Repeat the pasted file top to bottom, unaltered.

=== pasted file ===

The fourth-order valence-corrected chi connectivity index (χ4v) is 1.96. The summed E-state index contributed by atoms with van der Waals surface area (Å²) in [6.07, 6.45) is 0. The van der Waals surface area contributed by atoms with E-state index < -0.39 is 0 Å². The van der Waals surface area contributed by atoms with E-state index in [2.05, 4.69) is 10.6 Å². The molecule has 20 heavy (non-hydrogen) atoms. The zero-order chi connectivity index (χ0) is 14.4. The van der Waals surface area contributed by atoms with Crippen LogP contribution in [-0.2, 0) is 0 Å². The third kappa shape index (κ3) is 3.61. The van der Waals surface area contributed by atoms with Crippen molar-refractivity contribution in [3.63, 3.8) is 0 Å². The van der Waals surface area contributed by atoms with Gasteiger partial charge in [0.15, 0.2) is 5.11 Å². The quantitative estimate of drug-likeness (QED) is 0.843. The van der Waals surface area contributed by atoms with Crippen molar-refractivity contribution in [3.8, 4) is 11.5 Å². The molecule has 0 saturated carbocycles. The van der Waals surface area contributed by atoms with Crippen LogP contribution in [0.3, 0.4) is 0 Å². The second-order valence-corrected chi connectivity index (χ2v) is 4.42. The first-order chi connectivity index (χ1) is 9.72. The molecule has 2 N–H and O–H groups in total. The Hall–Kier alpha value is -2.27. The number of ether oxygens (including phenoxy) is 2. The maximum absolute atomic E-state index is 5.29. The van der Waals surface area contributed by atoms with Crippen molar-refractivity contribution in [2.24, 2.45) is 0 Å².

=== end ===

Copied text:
The fourth-order valence-corrected chi connectivity index (χ4v) is 1.96. The summed E-state index contributed by atoms with van der Waals surface area (Å²) in [6.07, 6.45) is 0. The van der Waals surface area contributed by atoms with E-state index < -0.39 is 0 Å². The van der Waals surface area contributed by atoms with E-state index in [2.05, 4.69) is 10.6 Å². The molecule has 20 heavy (non-hydrogen) atoms. The zero-order chi connectivity index (χ0) is 14.4. The van der Waals surface area contributed by atoms with Crippen LogP contribution in [-0.2, 0) is 0 Å². The third kappa shape index (κ3) is 3.61. The van der Waals surface area contributed by atoms with Crippen molar-refractivity contribution in [3.63, 3.8) is 0 Å². The van der Waals surface area contributed by atoms with Gasteiger partial charge in [0.15, 0.2) is 5.11 Å². The quantitative estimate of drug-likeness (QED) is 0.843. The van der Waals surface area contributed by atoms with Crippen molar-refractivity contribution in [3.8, 4) is 11.5 Å². The molecule has 0 saturated carbocycles. The van der Waals surface area contributed by atoms with Crippen LogP contribution in [0.3, 0.4) is 0 Å². The second-order valence-corrected chi connectivity index (χ2v) is 4.42. The first-order chi connectivity index (χ1) is 9.72. The molecule has 2 N–H and O–H groups in total. The Hall–Kier alpha value is -2.27. The number of ether oxygens (including phenoxy) is 2. The maximum absolute atomic E-state index is 5.29. The van der Waals surface area contributed by atoms with Crippen molar-refractivity contribution in [2.24, 2.45) is 0 Å².